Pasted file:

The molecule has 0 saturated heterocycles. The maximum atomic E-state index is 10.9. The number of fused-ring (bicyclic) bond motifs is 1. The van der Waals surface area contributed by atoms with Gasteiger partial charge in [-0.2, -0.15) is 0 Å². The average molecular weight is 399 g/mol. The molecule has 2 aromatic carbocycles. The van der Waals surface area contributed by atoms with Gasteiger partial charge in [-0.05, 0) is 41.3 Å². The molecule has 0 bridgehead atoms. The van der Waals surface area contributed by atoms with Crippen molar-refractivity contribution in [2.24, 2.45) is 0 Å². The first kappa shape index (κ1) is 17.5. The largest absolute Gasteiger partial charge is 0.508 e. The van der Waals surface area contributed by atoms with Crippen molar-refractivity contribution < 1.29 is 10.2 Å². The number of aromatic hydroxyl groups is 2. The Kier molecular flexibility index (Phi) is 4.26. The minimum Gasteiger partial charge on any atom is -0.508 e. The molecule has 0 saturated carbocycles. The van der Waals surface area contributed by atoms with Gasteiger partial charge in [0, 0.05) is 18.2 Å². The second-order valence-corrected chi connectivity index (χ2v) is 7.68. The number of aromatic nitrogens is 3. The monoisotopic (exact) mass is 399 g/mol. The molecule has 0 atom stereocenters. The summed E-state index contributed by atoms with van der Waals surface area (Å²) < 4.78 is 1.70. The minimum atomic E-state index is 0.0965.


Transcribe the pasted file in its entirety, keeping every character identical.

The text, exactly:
The molecule has 0 saturated heterocycles. The maximum atomic E-state index is 10.9. The number of fused-ring (bicyclic) bond motifs is 1. The van der Waals surface area contributed by atoms with Gasteiger partial charge in [-0.2, -0.15) is 0 Å². The average molecular weight is 399 g/mol. The molecule has 2 aromatic carbocycles. The van der Waals surface area contributed by atoms with Gasteiger partial charge in [-0.05, 0) is 41.3 Å². The molecule has 0 bridgehead atoms. The van der Waals surface area contributed by atoms with Crippen molar-refractivity contribution in [2.24, 2.45) is 0 Å². The first kappa shape index (κ1) is 17.5. The largest absolute Gasteiger partial charge is 0.508 e. The van der Waals surface area contributed by atoms with Crippen molar-refractivity contribution < 1.29 is 10.2 Å². The number of aromatic hydroxyl groups is 2. The Kier molecular flexibility index (Phi) is 4.26. The minimum Gasteiger partial charge on any atom is -0.508 e. The molecule has 0 saturated carbocycles. The van der Waals surface area contributed by atoms with Gasteiger partial charge in [0, 0.05) is 18.2 Å². The second-order valence-corrected chi connectivity index (χ2v) is 7.68. The number of aromatic nitrogens is 3. The monoisotopic (exact) mass is 399 g/mol. The molecule has 0 atom stereocenters. The summed E-state index contributed by atoms with van der Waals surface area (Å²) < 4.78 is 1.70. The minimum atomic E-state index is 0.0965.